We turn now to points raised by the defendant that implicate the so-called Williams rule. In reliance upon the proscription enunciated in Williams v. State, 110 So.2d 654 (Fla.), cert. denied, 361 U.S. 847, 80 S.Ct. 102, 4 L.Ed.2d 86 (1959), Pausch challenges the testimony indicating that Christopher appeared undernourished when brought to the hospital and that, on one occasion, she had used excessive force to discipline him. We do not agree that Williams was violated. The United States Supreme Court recently rejected a constitutional challenge to evidence of prior injuries sustained by a child that was admitted in the prosecution of a father charged with the second degree murder of his infant daughter. Estelle v. McGuire, ___ U.S. ___, 112 S.Ct. 475, 116 L.Ed.2d 385 (1991). McGuire follows the concept that because the government must prove all elements of a charged offense beyond a reasonable doubt, evidence tending to negate a claim of accidental injury is relevant to demonstrate an intent to kill, an element of the crime charged, McGuire, 112 S.Ct. at 480-81, even though the prior injury evidence is not affixed to the accused. Here, the evidence challenged by Pausch was relevant to show that Christopher's death was "the result of an intentional act by someone, and not an accident." McGuire, 112 S.Ct. at 480. Robert Erwin testified that he had once witnessed Pausch "shaking" Christopher in anger, causing Erwin to intervene on the child's behalf. Moreover, the medical examiner who performed Christopher's autopsy, testified that when the child was measured at death, he weighed "2.8 standard deviations below his expected mean weight for his height and age." Thus, by his assessment, Christopher arrived at the hospital undernourished. Not to be ignored is the fact that one of the theories advanced by Pausch was that Christopher's death might have been the consequence of an accidental fall. The state was justified in introducing testimony designed to dispel the hypothesis of innocence. Thus the evidence was relevant to prove a material fact in issue — intentional, rather than accidental, injury; the trial court properly allowed the jury to hear Erwin's and the medical examiner's testimony. § 90.404(2)(a), Fla. Stat. (1987).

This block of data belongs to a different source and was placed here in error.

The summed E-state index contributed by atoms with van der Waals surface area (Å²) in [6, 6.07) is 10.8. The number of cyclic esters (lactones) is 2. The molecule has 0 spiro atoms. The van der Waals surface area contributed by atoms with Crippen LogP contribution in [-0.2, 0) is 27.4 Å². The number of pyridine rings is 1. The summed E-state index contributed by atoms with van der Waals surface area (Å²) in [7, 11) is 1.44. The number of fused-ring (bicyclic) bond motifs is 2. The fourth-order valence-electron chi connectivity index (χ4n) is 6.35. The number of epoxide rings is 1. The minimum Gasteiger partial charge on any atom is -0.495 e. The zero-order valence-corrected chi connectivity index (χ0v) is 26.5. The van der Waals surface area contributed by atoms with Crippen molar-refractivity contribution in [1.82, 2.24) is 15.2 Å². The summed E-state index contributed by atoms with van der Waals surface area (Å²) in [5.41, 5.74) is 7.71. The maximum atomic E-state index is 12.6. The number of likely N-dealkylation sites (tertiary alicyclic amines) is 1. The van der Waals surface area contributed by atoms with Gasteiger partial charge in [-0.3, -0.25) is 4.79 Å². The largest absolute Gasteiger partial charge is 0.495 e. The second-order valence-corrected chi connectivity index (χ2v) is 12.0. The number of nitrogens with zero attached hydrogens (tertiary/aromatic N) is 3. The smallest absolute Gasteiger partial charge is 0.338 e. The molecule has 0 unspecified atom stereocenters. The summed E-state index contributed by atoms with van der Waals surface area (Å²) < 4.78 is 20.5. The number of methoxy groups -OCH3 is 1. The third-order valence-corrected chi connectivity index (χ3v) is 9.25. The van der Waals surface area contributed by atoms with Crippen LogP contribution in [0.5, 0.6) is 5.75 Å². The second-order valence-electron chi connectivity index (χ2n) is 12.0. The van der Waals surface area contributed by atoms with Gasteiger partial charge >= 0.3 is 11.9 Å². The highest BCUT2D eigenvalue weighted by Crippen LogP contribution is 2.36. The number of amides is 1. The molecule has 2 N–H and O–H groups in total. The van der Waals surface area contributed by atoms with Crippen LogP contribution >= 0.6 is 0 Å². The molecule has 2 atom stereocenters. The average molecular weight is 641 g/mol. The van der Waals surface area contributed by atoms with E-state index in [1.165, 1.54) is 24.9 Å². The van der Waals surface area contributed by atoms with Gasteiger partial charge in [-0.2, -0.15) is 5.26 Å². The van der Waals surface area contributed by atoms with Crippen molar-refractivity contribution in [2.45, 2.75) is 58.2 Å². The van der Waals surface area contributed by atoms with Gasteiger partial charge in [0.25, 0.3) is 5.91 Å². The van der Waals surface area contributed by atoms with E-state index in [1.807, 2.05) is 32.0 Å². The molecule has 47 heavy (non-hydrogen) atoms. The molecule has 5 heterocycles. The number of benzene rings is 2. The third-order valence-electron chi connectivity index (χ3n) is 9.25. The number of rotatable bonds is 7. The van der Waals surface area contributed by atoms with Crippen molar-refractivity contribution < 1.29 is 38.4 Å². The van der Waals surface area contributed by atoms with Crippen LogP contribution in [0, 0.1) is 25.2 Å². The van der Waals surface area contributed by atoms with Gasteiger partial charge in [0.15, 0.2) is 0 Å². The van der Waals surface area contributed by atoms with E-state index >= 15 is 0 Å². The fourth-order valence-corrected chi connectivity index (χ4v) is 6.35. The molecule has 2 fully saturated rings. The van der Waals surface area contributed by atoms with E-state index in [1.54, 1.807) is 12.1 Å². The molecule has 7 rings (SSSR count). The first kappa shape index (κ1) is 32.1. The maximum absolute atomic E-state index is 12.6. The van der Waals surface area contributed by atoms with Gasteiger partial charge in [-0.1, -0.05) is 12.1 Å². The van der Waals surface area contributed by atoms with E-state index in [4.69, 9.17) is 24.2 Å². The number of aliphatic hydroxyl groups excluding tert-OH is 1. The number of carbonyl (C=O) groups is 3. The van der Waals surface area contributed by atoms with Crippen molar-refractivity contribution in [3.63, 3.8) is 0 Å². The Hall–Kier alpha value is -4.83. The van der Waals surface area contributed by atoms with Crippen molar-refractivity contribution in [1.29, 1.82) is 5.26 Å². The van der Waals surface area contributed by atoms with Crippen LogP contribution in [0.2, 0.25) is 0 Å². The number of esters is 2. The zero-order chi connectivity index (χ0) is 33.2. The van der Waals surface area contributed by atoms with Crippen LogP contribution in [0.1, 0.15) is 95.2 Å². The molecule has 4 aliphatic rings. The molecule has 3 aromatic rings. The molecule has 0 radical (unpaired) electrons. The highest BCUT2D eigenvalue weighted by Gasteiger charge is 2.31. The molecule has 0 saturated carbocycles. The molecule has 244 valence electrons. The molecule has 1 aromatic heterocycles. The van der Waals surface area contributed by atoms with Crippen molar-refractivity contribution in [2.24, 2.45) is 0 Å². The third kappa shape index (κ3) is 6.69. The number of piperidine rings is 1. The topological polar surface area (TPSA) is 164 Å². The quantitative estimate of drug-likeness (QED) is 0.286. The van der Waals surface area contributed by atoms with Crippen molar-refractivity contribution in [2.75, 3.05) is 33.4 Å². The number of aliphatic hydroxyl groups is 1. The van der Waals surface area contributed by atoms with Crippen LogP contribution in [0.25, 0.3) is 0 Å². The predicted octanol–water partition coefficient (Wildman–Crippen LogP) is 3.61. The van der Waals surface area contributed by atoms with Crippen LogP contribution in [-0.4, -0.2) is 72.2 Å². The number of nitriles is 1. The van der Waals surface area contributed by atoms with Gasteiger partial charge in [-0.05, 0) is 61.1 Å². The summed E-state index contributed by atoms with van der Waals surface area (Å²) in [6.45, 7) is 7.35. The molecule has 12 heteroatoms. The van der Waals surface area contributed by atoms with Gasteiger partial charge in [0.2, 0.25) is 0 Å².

Finally, we merely comment upon Pausch's sentence, which she raises as trial court error. The trial court sentenced Pausch, on October 30, 1989, beyond the recommended guidelines range for the crime of aggravated child abuse. It failed to provide contemporaneous written reasons for departure. State v. Oden, 478 So.2d 51 (Fla. 1985); see also, Ree v. State, 565 So.2d 1329 (Fla. 1990). Pausch filed her notice of appeal the next day, October 31, 1989. The trial court did not file its written reasons until November 6, 1989. Notwithstanding that the trial court's departure grounds were not entered at the moment of sentencing, they are not before this court. The notice of appeal divested the trial court of jurisdiction to enter an untimely departure order. Thus, we have not considered the departure grounds in this appeal. See Vara v. State, 575 So.2d 306 (Fla. 2d DCA 1991).
Accordingly, based upon the foregoing, we vacate Pausch's convictions and sentences and remand for a new trial.
DANAHY, A.C.J., and CAMPBELL, J., concur.